Confessions

Now that I’ve publicly shared the “before” version of me, I’d like to discuss some of the WRONG steps I took to becoming the “present” me. Yo-yo dieting and hardcore workouts aside, I made some very unhealthy choices regarding weight loss early on. I could probably dedicate multiple blog posts to the variety of diet pills I popped, hoping for a miracle cure for laziness and over eating. As dangerous as those can be, I wish I could say that diet pills were the most damaging thing I did to my body, but that’s just the beginning.

Sometime around 19, I delved into bulimia.

I discovered ipecac syrup. And laxatives. And diuretics. And, on some days, how to combine all three.

For those of you who do not know, ipecac syrup is a vomit inducer. It’s used primarily as emergency first aid for children who potentially consume something poisonous and need to regurgitate the contents of their stomach as quickly as possible. To get them to willingly consume said medicine, it’s flavored like maple syrup.

For a period of nearly a year, I would consume ipecac syrup after particularly fattening/unhealthy meals, which would result in nearly uncontrollable vomiting for a solid twenty minutes. It was horrible. I remember crying as I heaved over the toilet, praying for it to stop. Making deals with God to never touch it again if he would only make it stop. I remember staring into the reflection in the mirror as I washed my face, my eyes bloodshot from the exertion. I hated myself. I hated the face that stared back at me. I was ashamed that I couldn’t control myself – both at the dinner table and then afterwards.

To this day, the thought of maple syrup makes me nauseous. I have an immediate gag reflex if I try to have maple syrup. The Pavlovian effect hasn’t worn off, even though it has easily been eight years since I committed this horrible offense against my body.

I wish I could say that I stopped using ipecac syrup because I had an epiphany that caused me to suddenly love my body and quit the practice, but that’s not the case. I quit because I had read up about the negative effects it would have on my teeth. Superficiality caused me to drop one terrible habit for another: popping laxatives and diuretics.

I won’t become too graphic here, but you know the impact laxatives have on the GI tract. Off and on, I used laxatives for several years. I fear the damage I may have done to my intestines as a result.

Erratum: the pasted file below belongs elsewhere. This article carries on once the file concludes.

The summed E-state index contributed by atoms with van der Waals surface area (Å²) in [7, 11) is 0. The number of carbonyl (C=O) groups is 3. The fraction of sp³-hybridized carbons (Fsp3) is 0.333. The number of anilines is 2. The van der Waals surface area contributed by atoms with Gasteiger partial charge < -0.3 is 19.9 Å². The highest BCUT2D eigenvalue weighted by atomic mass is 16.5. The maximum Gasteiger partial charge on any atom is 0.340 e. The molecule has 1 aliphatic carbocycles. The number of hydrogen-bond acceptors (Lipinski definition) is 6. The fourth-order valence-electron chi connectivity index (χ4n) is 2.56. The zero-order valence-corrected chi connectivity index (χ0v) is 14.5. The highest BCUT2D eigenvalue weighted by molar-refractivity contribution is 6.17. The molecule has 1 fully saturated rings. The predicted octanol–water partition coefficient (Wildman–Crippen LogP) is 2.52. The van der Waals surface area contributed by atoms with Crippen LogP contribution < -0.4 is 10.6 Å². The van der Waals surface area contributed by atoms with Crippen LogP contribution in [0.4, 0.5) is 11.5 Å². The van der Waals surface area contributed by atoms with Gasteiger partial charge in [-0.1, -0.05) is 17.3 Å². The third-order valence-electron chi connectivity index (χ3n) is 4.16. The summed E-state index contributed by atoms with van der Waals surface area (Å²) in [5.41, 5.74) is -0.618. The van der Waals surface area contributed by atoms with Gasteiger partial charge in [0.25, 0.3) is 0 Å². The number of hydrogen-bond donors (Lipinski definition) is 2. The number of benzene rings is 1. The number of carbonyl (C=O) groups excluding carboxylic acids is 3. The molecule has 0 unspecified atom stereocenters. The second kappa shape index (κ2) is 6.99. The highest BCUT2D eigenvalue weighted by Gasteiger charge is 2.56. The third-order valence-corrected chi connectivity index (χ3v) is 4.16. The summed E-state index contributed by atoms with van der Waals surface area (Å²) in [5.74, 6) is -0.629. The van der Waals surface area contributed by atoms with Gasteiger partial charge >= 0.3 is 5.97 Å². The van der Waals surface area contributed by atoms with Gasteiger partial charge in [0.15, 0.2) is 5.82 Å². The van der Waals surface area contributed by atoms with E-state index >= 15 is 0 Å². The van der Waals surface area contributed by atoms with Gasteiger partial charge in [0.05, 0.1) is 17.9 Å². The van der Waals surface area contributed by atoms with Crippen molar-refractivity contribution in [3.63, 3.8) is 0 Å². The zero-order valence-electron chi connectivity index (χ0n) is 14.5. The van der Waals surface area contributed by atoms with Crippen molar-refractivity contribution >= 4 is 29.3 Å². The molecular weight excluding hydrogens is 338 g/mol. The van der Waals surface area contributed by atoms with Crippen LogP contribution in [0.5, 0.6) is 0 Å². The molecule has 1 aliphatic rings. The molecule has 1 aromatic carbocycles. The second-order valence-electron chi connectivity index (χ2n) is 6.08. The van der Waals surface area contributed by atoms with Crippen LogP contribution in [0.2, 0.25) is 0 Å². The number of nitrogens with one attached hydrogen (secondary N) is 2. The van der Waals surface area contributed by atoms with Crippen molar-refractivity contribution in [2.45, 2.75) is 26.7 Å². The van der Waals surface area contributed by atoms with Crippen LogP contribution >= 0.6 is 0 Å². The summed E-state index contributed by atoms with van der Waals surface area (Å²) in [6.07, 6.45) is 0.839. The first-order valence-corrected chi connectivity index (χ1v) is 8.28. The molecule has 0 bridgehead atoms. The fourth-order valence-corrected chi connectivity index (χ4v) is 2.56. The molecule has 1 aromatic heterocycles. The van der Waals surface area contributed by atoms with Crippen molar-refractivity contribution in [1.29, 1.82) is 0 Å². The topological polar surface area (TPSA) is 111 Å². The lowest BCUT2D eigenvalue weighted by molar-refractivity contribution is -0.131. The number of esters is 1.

And, the worst part?

I continued to do it even though I knew that the laxatives and diuretics didn’t actually cause weight loss. They just dehydrated me and pushed excess waste from my body, leaving me with painful cramps and weak with fatigue.

There was just something about the fake results – the low number on the scale, my ribs showing when I stretched – that made me keep doing it. For years.

I’ve only recently [within the last two years], fully given up the habit. My husband, once he learned of the behavior, had encouraged me steadily to stop harming my body.

And I would try to quit. For weeks at a time, I wouldn’t touch them. But I’d always slip.

I’d eat a REALLY big meal.

Or wake up feeling fat.

Then I’d slip back into the pattern, stopping by CVS or Walgreens on my way home and buying them in secret. Seeking out the necessary purge for my binge.

There were times where I took upwards of 15 pills at a time.

The discomfort, the pain – all for a lower number on the scale.

It wasn’t worth it. It never lasted.

It finally took me realizing that my health is more important than the number on the scale. Living a long life is more important than squeezing into a pair of jeans. Being able to see my future children have a healthy body image – as a result of my setting a good example – is worth more to me than the short-term satisfaction of achieving a weight loss goal.

Why am I telling you this tonight?

Because, tonight, I kept driving when I passed CVS.

I kept driving.

That, my friends, is a success for the evening.

Those are my confessions,

~Tori

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